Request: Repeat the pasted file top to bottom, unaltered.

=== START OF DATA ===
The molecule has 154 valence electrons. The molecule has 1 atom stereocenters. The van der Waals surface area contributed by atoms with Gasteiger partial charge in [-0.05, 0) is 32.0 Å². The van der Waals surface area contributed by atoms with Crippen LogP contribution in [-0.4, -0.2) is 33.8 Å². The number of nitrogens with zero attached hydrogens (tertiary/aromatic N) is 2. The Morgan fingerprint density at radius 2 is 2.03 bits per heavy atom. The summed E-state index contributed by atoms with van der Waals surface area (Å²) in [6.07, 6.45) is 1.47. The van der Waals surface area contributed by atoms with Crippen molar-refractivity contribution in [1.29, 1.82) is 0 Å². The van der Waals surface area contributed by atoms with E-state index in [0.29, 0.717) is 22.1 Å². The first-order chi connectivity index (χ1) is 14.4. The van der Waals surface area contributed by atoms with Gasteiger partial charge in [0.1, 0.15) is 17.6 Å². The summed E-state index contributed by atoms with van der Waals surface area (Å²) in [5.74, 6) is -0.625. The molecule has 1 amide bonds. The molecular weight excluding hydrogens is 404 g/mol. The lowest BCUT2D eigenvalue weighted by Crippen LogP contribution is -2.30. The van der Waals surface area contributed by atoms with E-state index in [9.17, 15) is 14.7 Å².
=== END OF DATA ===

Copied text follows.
The molecule has 154 valence electrons. The molecule has 1 atom stereocenters. The van der Waals surface area contributed by atoms with Gasteiger partial charge in [-0.05, 0) is 32.0 Å². The van der Waals surface area contributed by atoms with Crippen LogP contribution in [-0.4, -0.2) is 33.8 Å². The number of nitrogens with zero attached hydrogens (tertiary/aromatic N) is 2. The Morgan fingerprint density at radius 2 is 2.03 bits per heavy atom. The summed E-state index contributed by atoms with van der Waals surface area (Å²) in [6.07, 6.45) is 1.47. The van der Waals surface area contributed by atoms with Crippen molar-refractivity contribution in [1.29, 1.82) is 0 Å². The van der Waals surface area contributed by atoms with E-state index in [0.29, 0.717) is 22.1 Å². The first-order chi connectivity index (χ1) is 14.4. The van der Waals surface area contributed by atoms with Gasteiger partial charge in [0.1, 0.15) is 17.6 Å². The summed E-state index contributed by atoms with van der Waals surface area (Å²) in [5.74, 6) is -0.625. The molecule has 1 amide bonds. The molecular weight excluding hydrogens is 404 g/mol. The lowest BCUT2D eigenvalue weighted by Crippen LogP contribution is -2.30. The van der Waals surface area contributed by atoms with E-state index in [9.17, 15) is 14.7 Å².